Probation supervision (remote supervision using digital technologies)
The proliferation of, and advances in technology have revolutionised the way individuals connect with one another both socially and professionally, with the majority of occupational settings having been transformed. This shift has resulted in what experts have described as the ‘information age’, a period in history where the economy is based on technological advances and a major change to the way society operates (Carr, 2017).
This paradigm shift has led providers of probation to explore the possibilities offered by new technologies that might improve or enhance their operations. However, despite increased interest, advances in this field have remained slow. To better understand the current evidence within the probation setting, researchers at the Policy Evaluation and Research Unit at Manchester Metropolitan University undertook a Rapid Evidence Assessment of the use of technology in probation. This is an overview of this assessment.
What is it?
Remote supervision is often concerned with the supervision of low-risk offenders who are less likely to require intensive supervision, and can be successfully managed in the community. Remote supervision typically includes a device, either fixed or mobile, that allows offenders to access information, receive updates and maintain communication with their offender manager. In its simplest form remote supervision may refer to the use of telephone communication as a supplement to one to one sessions, although technological advances have increased the possibilities in this area. In the United States, examples include the use of kiosk machines that allow offenders to check in with probation staff, that might involve ‘face to face’ conversation or the upload of information. Innovations in the UK have typically taken the form of electronic monitoring (EM) or tagging, whereby offenders are tagged on release or probation with a device that allows for remote tracking of their whereabouts.
Should it work?
A potential driver of technological innovation in probation in Europe and North America, the use of technology in supervision has become an area of focus despite the fact that its use has been relatively modest compared to other sectors. The use of technology in this manner should in theory provide many benefits, including a reduction in costs and shorter time-periods – for instance travel times and expenses could be significantly reduced, for supervisors and supervisees, allowing both parties to engage in other productive activities. Of course technology is not without its problems, and poses new costs and other risks around technological problems and failures.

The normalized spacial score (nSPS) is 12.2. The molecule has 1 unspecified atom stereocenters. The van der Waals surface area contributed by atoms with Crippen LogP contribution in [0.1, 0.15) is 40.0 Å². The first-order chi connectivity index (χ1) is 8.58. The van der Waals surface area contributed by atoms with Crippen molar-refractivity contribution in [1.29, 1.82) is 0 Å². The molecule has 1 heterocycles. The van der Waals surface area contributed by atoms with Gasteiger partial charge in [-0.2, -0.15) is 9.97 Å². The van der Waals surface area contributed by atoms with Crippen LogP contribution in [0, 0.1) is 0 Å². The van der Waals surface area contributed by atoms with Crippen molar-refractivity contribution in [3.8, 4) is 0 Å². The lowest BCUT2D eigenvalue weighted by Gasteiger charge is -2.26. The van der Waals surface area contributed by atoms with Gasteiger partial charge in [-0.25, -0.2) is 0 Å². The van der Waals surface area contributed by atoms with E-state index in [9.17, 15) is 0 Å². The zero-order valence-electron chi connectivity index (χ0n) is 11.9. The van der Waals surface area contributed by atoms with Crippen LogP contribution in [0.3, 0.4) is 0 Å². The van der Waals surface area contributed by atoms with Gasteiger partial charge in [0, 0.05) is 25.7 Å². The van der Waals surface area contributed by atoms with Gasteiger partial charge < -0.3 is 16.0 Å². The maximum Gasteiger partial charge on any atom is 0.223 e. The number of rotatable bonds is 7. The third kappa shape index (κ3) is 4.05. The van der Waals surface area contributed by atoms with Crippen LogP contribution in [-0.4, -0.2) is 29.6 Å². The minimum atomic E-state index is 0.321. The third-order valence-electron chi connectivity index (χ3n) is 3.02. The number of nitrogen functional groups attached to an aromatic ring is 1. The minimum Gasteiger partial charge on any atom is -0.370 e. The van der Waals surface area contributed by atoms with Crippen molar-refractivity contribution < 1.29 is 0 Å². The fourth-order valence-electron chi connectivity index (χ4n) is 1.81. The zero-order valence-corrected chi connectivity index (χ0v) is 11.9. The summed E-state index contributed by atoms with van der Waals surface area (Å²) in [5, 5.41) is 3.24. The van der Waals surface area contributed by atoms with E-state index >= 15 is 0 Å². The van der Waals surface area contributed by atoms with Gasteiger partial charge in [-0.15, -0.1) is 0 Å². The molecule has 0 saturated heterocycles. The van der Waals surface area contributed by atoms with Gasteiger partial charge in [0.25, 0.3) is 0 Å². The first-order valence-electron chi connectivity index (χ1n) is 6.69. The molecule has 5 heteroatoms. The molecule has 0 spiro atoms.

Does it work?
The answer as to whether or not technology enhanced remote supervision works remains unclear, given that this review was considered to be an example of an empty review (Yaffe et al., 2012). Empty reviews typically refer to systematic reviews that find no studies eligible for inclusion. It has been suggested that this may be due to the reviewed topic area being immature and therefore not currently suitable for review (Cooper, cited by Yaffe et al., 2012). Empty reviews may either offer no conclusions, or make conclusions based on a number of sources, such as excluded studies, other evidence, or no evidence. Whilst numerous articles showed promise, it was not possible to make a clear judgement about inclusion based on the information available. Three studies came close to meeting the criteria for inclusion due to rigorous research design, and provided some evidence that the use of technology in supervision is effective in terms of intermediate outcomes for probationers. However, whilst each of the three papers represents a valuable contribution towards advancing knowledge in their specific areas, and clearly met a number of the criteria for inclusion, the reviewers concluded that they were not eligible for further synthesis.
How strong is the evidence?
The purpose of the review was to identify and synthesise ‘trustworthy’ evidence, as the basis for making causal inferences about the effect of remote supervision and technologies on reoffending and other intermediate probationer outcomes. The Rapid Evidence Assessment sought to evaluate existing empirical evidence, examining the effectiveness of remote supervision approaches and emerging new technologies to manage probation service user and assist with their desistance from further offending.
Despite initial searches identifying 22,608 articles for screening, this number was reduced to three studies that were ultimately excluded from the review. The overall finding therefore was that there is a dearth of evidence with regard to the effectiveness (and cost-effectiveness) of remote supervision and new technologies in managing probation service users. At present, based on the findings of this review, there is a lack of evidence pertaining to the use of technology in probation supervision.
Is it worth it?
The review did not address the financial costs or benefits of using remote supervision.
Can it be implemented?
The review described here did not consider implementation or potential barriers to effective implementation.
What's missing from the evidence?
Based on the review process and findings, this topic is not currently suitable for evidence synthesis due to the lack of evidence pertaining to the use of technology in probation supervision.